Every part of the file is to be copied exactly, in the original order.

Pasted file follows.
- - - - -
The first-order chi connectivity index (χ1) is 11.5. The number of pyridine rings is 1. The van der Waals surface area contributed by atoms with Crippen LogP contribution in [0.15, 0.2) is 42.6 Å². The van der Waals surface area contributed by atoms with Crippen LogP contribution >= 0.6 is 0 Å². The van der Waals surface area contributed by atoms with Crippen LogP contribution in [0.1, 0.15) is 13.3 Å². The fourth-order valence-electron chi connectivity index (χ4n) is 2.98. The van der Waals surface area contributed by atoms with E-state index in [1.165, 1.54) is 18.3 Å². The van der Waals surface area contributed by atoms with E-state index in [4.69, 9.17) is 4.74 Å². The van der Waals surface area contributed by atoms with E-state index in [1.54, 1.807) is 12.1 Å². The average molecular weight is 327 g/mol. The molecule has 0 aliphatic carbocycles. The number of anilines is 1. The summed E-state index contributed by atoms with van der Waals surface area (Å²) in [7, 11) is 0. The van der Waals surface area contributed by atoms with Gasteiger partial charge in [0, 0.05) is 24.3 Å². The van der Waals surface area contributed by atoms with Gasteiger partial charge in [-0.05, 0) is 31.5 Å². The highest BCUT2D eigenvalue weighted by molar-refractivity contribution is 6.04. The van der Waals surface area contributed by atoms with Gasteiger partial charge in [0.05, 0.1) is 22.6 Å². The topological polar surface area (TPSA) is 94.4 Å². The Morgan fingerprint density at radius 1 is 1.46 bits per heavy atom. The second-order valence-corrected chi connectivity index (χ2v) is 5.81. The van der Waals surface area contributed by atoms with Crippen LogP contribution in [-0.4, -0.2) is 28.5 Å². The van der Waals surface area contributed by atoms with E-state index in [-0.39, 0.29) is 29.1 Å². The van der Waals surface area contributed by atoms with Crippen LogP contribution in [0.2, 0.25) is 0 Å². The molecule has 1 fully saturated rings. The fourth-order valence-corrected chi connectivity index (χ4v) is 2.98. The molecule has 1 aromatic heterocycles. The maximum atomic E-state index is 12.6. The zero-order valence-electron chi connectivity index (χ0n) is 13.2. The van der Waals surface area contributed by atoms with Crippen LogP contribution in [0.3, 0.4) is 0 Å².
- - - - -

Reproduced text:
The first-order chi connectivity index (χ1) is 11.5. The number of pyridine rings is 1. The van der Waals surface area contributed by atoms with Crippen LogP contribution in [0.15, 0.2) is 42.6 Å². The van der Waals surface area contributed by atoms with Crippen LogP contribution >= 0.6 is 0 Å². The van der Waals surface area contributed by atoms with Crippen LogP contribution in [0.1, 0.15) is 13.3 Å². The fourth-order valence-electron chi connectivity index (χ4n) is 2.98. The van der Waals surface area contributed by atoms with E-state index in [1.165, 1.54) is 18.3 Å². The van der Waals surface area contributed by atoms with E-state index in [4.69, 9.17) is 4.74 Å². The van der Waals surface area contributed by atoms with E-state index in [1.54, 1.807) is 12.1 Å². The average molecular weight is 327 g/mol. The molecule has 0 aliphatic carbocycles. The number of anilines is 1. The summed E-state index contributed by atoms with van der Waals surface area (Å²) in [7, 11) is 0. The van der Waals surface area contributed by atoms with Gasteiger partial charge in [0, 0.05) is 24.3 Å². The van der Waals surface area contributed by atoms with Gasteiger partial charge in [-0.05, 0) is 31.5 Å². The highest BCUT2D eigenvalue weighted by molar-refractivity contribution is 6.04. The van der Waals surface area contributed by atoms with Gasteiger partial charge in [0.05, 0.1) is 22.6 Å². The topological polar surface area (TPSA) is 94.4 Å². The Morgan fingerprint density at radius 1 is 1.46 bits per heavy atom. The second-order valence-corrected chi connectivity index (χ2v) is 5.81. The van der Waals surface area contributed by atoms with Crippen LogP contribution in [-0.4, -0.2) is 28.5 Å². The van der Waals surface area contributed by atoms with E-state index in [-0.39, 0.29) is 29.1 Å². The van der Waals surface area contributed by atoms with Crippen LogP contribution in [0.2, 0.25) is 0 Å². The molecule has 1 fully saturated rings. The fourth-order valence-corrected chi connectivity index (χ4v) is 2.98. The molecule has 1 aromatic heterocycles. The maximum atomic E-state index is 12.6. The zero-order valence-electron chi connectivity index (χ0n) is 13.2. The van der Waals surface area contributed by atoms with Crippen LogP contribution in [0.3, 0.4) is 0 Å².